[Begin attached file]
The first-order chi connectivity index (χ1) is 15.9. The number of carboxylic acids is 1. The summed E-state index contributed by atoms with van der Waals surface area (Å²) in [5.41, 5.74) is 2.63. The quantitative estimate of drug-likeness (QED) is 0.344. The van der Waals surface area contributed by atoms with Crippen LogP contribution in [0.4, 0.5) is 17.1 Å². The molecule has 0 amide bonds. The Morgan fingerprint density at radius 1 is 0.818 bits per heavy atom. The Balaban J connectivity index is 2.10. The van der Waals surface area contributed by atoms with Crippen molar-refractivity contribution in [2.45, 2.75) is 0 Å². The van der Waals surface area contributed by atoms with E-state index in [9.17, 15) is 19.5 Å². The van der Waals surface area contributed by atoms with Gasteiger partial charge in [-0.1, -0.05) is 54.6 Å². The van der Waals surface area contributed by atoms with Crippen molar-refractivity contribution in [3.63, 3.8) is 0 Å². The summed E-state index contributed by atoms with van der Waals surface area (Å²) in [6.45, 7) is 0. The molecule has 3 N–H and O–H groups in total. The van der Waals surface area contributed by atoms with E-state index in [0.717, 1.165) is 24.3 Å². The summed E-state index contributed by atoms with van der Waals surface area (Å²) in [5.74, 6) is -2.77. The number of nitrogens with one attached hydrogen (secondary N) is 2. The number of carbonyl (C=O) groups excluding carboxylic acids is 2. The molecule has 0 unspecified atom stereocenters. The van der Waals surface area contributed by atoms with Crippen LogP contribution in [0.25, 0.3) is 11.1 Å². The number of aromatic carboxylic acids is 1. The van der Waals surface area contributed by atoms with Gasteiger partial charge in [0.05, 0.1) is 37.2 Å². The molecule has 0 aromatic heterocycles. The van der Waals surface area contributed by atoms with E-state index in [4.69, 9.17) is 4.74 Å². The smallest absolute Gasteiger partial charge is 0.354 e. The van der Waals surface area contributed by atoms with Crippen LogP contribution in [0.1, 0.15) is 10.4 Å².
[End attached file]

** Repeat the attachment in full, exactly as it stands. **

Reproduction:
The first-order chi connectivity index (χ1) is 15.9. The number of carboxylic acids is 1. The summed E-state index contributed by atoms with van der Waals surface area (Å²) in [5.41, 5.74) is 2.63. The quantitative estimate of drug-likeness (QED) is 0.344. The van der Waals surface area contributed by atoms with Crippen LogP contribution in [0.4, 0.5) is 17.1 Å². The molecule has 0 amide bonds. The Morgan fingerprint density at radius 1 is 0.818 bits per heavy atom. The Balaban J connectivity index is 2.10. The van der Waals surface area contributed by atoms with Crippen molar-refractivity contribution in [2.45, 2.75) is 0 Å². The van der Waals surface area contributed by atoms with E-state index in [9.17, 15) is 19.5 Å². The van der Waals surface area contributed by atoms with Gasteiger partial charge in [-0.1, -0.05) is 54.6 Å². The van der Waals surface area contributed by atoms with Crippen molar-refractivity contribution in [3.63, 3.8) is 0 Å². The summed E-state index contributed by atoms with van der Waals surface area (Å²) in [6.45, 7) is 0. The molecule has 3 N–H and O–H groups in total. The van der Waals surface area contributed by atoms with E-state index in [0.717, 1.165) is 24.3 Å². The summed E-state index contributed by atoms with van der Waals surface area (Å²) in [5.74, 6) is -2.77. The number of nitrogens with one attached hydrogen (secondary N) is 2. The number of carbonyl (C=O) groups excluding carboxylic acids is 2. The molecule has 0 unspecified atom stereocenters. The van der Waals surface area contributed by atoms with Crippen LogP contribution in [0.25, 0.3) is 11.1 Å². The number of aromatic carboxylic acids is 1. The van der Waals surface area contributed by atoms with Gasteiger partial charge in [0.05, 0.1) is 37.2 Å². The molecule has 0 aromatic heterocycles. The van der Waals surface area contributed by atoms with E-state index in [4.69, 9.17) is 4.74 Å². The smallest absolute Gasteiger partial charge is 0.354 e. The van der Waals surface area contributed by atoms with Crippen LogP contribution in [0.1, 0.15) is 10.4 Å².